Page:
Stories of rats, stacks, stilts and stands

The brown rat could be said to be the architect, indirectly, at least, of a stone structure in Spink and of a monument on the Stradbally-Carlow road.

The stone structure in Brophys' haggard at Graiguenahown, Spink, is a corn stand, and is believed to date form the Great Famine.

The monument, in the form of a base and two crosses, commemorates brothers Andrew and Edward Hacket who perished when caught in a snowstorm on February 16, 1838.

At the time, they were returning home to the Doon of Clopook, Luggacurren, after having had oats ground in Ballykilcavan mill. The area where they died is now known as Hacket's Cross.
The brown rat (Rattus rattus) arrived in Ireland in the 18th century and, quickly adapting to the climate, soon reached epidemic proportions.

In contrast to the black rat (Rattus norvegicus), which largely confined itself to urban areas, the brown rat inhabitated the country-side inflicting massive damage on grain crops.

In bad weather, the rats migrated to haggards and farm yards, where they fed and bred in corn stacks. Many, if not most, of these were not threshed until spring. Not that there was much to thresh following the rodents' depredations.

Farmers fought back by inventing stands upon which they erected the stacks. In the majority of cases, the stand bases were mushroom shaped and were arranged in circles or rectangles.
Rats and mice could climb the mushroom stem but, in theory, at any rate, not the cap. Hence the stacks were saved, and the grain, maturing slowly over the winter, was in perfect condition for spring threshing.

The Spink corn stand does not conform to type. Consisting of two large half-moon like flag stones fitted together, it rests on two circular walls instead of mushrooms. What is certain is that without the need to counter the brown rat it would not exist.

To blame the brown rat for the demise of the Hackets in that terrible snowstorm 167 years ago would probably be an exaggeration, but they did lose their lives in circumstances connected to the use of cornstands and spring threshing.

The horses were reluctant to move as, in the early morning of February 16, 1838, the brothers set off for Ballykilcavan mill with two cart loads of oats they had threshed with flails.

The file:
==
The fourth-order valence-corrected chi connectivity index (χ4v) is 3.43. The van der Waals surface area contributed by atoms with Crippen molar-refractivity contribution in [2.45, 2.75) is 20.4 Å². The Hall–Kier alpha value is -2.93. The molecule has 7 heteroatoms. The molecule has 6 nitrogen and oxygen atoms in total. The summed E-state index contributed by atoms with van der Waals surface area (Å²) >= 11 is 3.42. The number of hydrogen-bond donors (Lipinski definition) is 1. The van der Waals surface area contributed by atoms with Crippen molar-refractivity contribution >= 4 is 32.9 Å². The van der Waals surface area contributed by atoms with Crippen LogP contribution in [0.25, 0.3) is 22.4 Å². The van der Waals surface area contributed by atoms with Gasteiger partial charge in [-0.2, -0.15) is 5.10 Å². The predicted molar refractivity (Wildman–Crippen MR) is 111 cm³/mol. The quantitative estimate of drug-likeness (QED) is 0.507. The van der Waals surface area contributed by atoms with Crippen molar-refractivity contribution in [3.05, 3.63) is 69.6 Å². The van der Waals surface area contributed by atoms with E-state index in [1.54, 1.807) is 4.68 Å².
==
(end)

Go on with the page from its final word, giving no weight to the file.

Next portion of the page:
Their mother pleaded: "In the name of God leave it so today. Those horses have never refused to pull a load before and don't you know there's some bad omen attached to it." Fateful words, indeed.
The snowstorm caught them on the return journey. Andrew struggled towards a lightened window in Tarletons (now Farrells) of Tullamoy, but died as he crossed a stile within yards of safety. The drifting snow smothered Edward. The horses survived.

Michael J Conry tells the story in his recently-issued book Corn Stacks on Stilts-Corn Stands for the Spring Threshing in Ireland.

An agricultural scientist, he worked for many years in the Oak Park Research Centre in Carlow. His previous publications including Dancing with Culm (2001) which was very successful in Laois, as well as in other counties.

Irish Agricultural Museum Curator Dr A.M O'Sullivan, in the foreword to the new book, states: "Michael Conry had done a great service to history and agricultural science."

"By careful collection of oral knowledge from men with practical experience, he has gathered the building blocks to write the story of an important facet of Irish harvested corn that was threshed in the spring. Thankfully, he did it when first-hand experience could still be reordered for posterity."

Lavishly illustrated with photographs and drawings and very readable, Corn Stacks on Stilts is available in the Laois Education Supplies Bookshop, Portlaoise, or from Chapelstown Press Ltd at 059 9131535.

Courtesy of The Leinster Express
August 2005